Inflation ‘complements’ poverty

Ej Lopez

Ej Lopez

THE relatively high inflation rate this year that averaged between 4 percent and 5 percent has been the hallmark and thorny part in our quest for consistent economic growth. The last quarter of 2014 has just unfolded and from the looks of it, the rate of inflation is expected to stay at the same pace.

The performance (or underperformance) of the economy is expected to stay in its current state toward the end of the year. However, even if higher inflation was the trademark of this Year of the Horse, it has somehow been offset by the positive credit standing we have obtained from well-respected international financial institutions.

Though investment factors, whether local or foreign, were not significant enough to cause a considerable change in our economy, they served as a buffer to the incessant price increases the economy encountered this year. Oil price rollbacks did not contribute much to economic development.

The steady decrease in the price of oil is a welcome respite to our unchanged unemployment statistics the past two years, but it could have been an economic reprieve if transport fares had also simultaneously gone down. But fares did not go down and therefore there was not much economic relief.

As it is, the economic movement we have experienced is “nature driven” and not brought about by human intervention. An example is the oil price decrease (at least eight times over the last 3 months) which happened as a result of the decrease in the price of crude oil in the world market.

The credit upgrade we earned from an international credit rating agency was primarily brought about by the high trust rating of the president, which was somehow inherited from his illustrious parents and not from his own accomplishments. Had the economic growth been leadership driven, it would have addressed the problematic unemployment problem.

Even the public-private partnership (PPP) program, considered as the flagship program of this administration, has not made any significant headway in the goal of generating massive employment.

In fact, to “complement” the enduring poverty that has remained through the years, poverty incidence increased in Metro Manila and the rest of Luzon in the third quarter (July, August and September), according to the results of the Social Weather Stations’ (SWS) recent survey. The survey, conducted from Sept. 26 to 29, found that 43 percent of households in Metro Manila rated themselves as poor, up from 37 percent in June.

It added that overall hunger incidence was unchanged at 55 percent of the population, or approximately 12.1 million families remaining poor in the third quarter. More families considered their life miserable as 43 percent of the respondents or about 9.3 million families consider the food that they eat as for the poor.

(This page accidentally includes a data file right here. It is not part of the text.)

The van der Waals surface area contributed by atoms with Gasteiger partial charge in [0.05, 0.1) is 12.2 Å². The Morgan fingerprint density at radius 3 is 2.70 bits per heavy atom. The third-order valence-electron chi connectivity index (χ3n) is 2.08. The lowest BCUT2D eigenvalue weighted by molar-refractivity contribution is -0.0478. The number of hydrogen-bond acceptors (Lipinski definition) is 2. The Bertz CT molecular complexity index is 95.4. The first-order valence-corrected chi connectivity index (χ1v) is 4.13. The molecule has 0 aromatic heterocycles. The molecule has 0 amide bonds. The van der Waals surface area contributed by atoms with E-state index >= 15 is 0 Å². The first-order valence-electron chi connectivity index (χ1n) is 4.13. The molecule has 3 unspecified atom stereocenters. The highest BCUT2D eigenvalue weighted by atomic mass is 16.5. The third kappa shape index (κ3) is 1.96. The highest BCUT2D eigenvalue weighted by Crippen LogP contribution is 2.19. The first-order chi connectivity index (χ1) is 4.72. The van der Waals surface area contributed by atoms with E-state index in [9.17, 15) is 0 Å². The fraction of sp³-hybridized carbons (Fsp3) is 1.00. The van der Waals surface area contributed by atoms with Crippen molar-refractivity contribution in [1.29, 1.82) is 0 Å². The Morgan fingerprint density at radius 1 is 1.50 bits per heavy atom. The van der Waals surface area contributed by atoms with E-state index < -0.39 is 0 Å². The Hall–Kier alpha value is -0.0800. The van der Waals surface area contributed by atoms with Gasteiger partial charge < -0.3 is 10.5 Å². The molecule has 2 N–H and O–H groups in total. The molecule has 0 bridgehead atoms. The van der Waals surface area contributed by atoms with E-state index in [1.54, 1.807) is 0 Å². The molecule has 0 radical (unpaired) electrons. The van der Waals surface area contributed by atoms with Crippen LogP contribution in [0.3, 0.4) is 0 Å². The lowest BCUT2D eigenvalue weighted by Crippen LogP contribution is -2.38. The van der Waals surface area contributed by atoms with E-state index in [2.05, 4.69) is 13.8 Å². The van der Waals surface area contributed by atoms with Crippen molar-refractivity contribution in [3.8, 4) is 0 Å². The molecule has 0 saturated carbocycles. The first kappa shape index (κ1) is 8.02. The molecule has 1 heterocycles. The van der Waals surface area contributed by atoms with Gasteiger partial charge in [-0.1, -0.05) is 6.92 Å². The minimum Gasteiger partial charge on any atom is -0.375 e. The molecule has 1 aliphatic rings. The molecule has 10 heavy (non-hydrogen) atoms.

These realities stare right at the very faces of our economic leaders who always boast of their accomplishments in our economy. It seems that all this drum-beating heralding growth is only on paper.

The intention of a creating a “trickle-down effect” to the grassroots, who comprise a big percentage of our population, has not been realized. Although corruption remains the biggest threat in our quest for development, combating it should not be misconstrued as the final solution to poverty. If all the ingredients of progress exist, including a semblance of political stability, yet poverty remains and in fact has even worsened, then there must be something wrong in the growth component or indicators.

Priorities should be set by the government in its drive for growth. Growth that is fueled by temporary indicators like consumer spending is not sustainable or job-generating. As it is, there remains much to be desired in the much vaunted accomplishments of the current leadership when it comes to uplifting the quality of life of a large segment of the population.

The president is already in the homestretch of his term and there is no better way to show his sincerity to help his people by giving them relief from the poverty that has plagued them all their life. For after all, the battle cry of any leadership should emanate from the “war” against poverty.

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  1. victor m. hernandez on

    Since you mentioned inflation as trademark of the Year of the Horse, it seems improbable that inflation will reach th level of a galloping inflation. I hope w will not reach that state, unless the BSP is sleeping on its job, whioch is unlikely. The fiscal sector must,nevertheless, do better in providing better job and investment opportunities.

  2. Inflation is the worse enemy of the poor. Inflation puts things beyond the reach of the poor while affecting the making the lower and middle classes choose what to spend their money on. The upper class is not affected by inflation at all. They can continue to spend on everything they want. When you look at inflation it is a mechanism where more more is spend and earned by the elite, upper, class of the PH. So inflation must be curbed for the good the the vast majority of the people. Inflation can be called “trickle up”.

  3. victor m. hernandez on

    Inflation worsens poverty. Higher price lessens the value of money, can buy lesser of the basic things that it can buy. For people who earns very little, their lives become more miserable and more deprived. SWS survey of the last quarter, more people rated themselves as poor, and as hungry, compared to previous periods.